The extent to which improved balance and concentration gained from slackline training transfers to other activities remains unclear.

In a meta-analysis of eight trials and 20 healthy participants of various ages,14 Donath and his colleagues found slackline training primarily revealed meaningful task-specific training effects in balance performance tasks that were closely related to the training content, such as slackline standing time and dynamic standing balance. The analysis also noted that two of the eight studies measured transfer effects to other balance tasks and found limited evidence of transference.

“We were training slackline standing, but we didn’t see other improvements in balance tasks that are more remotely related to slackline standing,” Donath said. “For example, children improved on the slackline and on a wooden balance beam. But they did not improve their standing time on one leg or two legs, or in functional balance tests.”

After performing the meta-analysis, Donath and his colleagues recommended that slacklining should be used as one aspect of a multimodal balance program, rather than the sole form of training.

Training testimonial

While researchers around the world are still exploring the efficacy of slacklining as a therapeutic modality, some practitioners in the US are extolling its immediate and lasting physical effects. Dan Murauski, DO, ABIHM, has read the research and applied it—personally, as well as professionally.

Murauski is medical director at Integrative Wellness Group in Chicago, a member of the Chicago Slackliners Association, and one of the organizers of the annual Breathe Slackline and Discovery Festival in Spencer, IN. He recently had an opportunity to test the benefits of his balance training after having a medial meniscus removed. Murauski believes slacklining’s ability to engage a variety of muscles allowed him to recover more quickly than through traditional physical therapy methods alone.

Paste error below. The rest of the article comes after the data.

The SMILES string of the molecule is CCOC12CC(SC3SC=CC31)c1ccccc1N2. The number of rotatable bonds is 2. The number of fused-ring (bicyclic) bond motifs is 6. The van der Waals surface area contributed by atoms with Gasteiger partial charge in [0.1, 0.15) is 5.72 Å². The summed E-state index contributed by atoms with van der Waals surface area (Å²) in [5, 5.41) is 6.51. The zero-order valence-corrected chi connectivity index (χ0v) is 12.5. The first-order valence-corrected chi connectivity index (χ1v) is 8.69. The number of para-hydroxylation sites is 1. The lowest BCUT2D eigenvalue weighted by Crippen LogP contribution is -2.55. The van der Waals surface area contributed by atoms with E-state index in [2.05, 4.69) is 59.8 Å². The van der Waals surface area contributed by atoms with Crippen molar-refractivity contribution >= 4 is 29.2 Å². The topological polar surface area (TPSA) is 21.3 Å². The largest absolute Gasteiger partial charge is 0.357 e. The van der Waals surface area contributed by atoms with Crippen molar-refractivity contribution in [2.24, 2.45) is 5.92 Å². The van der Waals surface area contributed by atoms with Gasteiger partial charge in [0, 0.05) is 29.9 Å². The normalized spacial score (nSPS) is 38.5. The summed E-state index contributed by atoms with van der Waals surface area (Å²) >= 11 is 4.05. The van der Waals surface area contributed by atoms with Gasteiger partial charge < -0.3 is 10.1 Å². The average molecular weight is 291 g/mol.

Murauski noted another distinction: Slacking engages all three systemic components of balance: the eyes, the vestibular system, and proprioception. However, as Murauski experienced after knee surgery, the balance system quickly atrophies if it’s not engaged.

“You don’t move the knee much after surgery, so you lose quad and glute strength and lose stabilizer muscles around the knee itself. Everything atrophies a bit,” he said. “Slacklining helps out the hip stabilizers and muscles that cross your knee joint to help regain stability.”

Prevention potential

Although the preventive effects of slacklining have yet to be scrutinized by researchers, Jim Klopman, inventor and author of a book for consumers on improving balance,15 believes it could help mitigate injury risk in those prone to falls.

Klopman is not a medical practitioner, but he uses the principles of slackline balance training to help athletes from multiple sports disciplines —from golfers to basketball players to skiers— improve their performance. He developed a series of slackline-like devices after discovering the benefits for himself. At their Park City, UT, studio, Klopman and his wife and business partner, Janet Miller (a personal trainer) teach athletes these techniques and also work with  people with various mobility issues, including multiple sclerosis.

“We see balance as a software system that is out of tune,” he said. “We live in a world that’s been created to accommodate the least balanced among us.”

Klopman believes slackline training reboots the body’s balance system by challenging it. His devices are used in a gym or clinical setting to provide the challenge found in slacklining in a safe, controlled environment. He also developed a series of foot-strengthening positions; each engaged for two minutes on the right foot and left foot, for a total of a 12-minute routine performed using his slackline-like devices.